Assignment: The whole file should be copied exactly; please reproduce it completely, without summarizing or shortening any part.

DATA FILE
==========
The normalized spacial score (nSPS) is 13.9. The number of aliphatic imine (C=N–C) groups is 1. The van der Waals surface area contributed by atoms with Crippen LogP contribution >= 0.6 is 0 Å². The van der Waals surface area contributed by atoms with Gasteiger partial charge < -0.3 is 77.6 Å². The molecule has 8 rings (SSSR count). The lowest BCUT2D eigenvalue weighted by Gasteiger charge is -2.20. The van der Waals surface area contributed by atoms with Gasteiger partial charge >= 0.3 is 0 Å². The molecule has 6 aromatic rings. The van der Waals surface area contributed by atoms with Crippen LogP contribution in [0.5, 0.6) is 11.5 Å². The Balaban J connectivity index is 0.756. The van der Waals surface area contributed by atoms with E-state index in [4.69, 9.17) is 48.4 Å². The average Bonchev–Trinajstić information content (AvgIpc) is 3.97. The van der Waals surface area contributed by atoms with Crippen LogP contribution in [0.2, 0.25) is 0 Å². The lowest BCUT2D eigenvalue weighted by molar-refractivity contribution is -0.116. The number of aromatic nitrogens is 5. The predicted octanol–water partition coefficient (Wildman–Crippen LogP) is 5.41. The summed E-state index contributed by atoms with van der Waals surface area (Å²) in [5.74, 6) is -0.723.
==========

The normalized spacial score (nSPS) is 13.9. The number of aliphatic imine (C=N–C) groups is 1. The van der Waals surface area contributed by atoms with Crippen LogP contribution >= 0.6 is 0 Å². The van der Waals surface area contributed by atoms with Gasteiger partial charge < -0.3 is 77.6 Å². The molecule has 8 rings (SSSR count). The lowest BCUT2D eigenvalue weighted by Gasteiger charge is -2.20. The van der Waals surface area contributed by atoms with Gasteiger partial charge >= 0.3 is 0 Å². The molecule has 6 aromatic rings. The van der Waals surface area contributed by atoms with Crippen LogP contribution in [0.5, 0.6) is 11.5 Å². The Balaban J connectivity index is 0.756. The van der Waals surface area contributed by atoms with E-state index in [4.69, 9.17) is 48.4 Å². The average Bonchev–Trinajstić information content (AvgIpc) is 3.97. The van der Waals surface area contributed by atoms with Crippen LogP contribution in [0.2, 0.25) is 0 Å². The lowest BCUT2D eigenvalue weighted by molar-refractivity contribution is -0.116. The number of aromatic nitrogens is 5. The predicted octanol–water partition coefficient (Wildman–Crippen LogP) is 5.41. The summed E-state index contributed by atoms with van der Waals surface area (Å²) in [5.74, 6) is -0.723.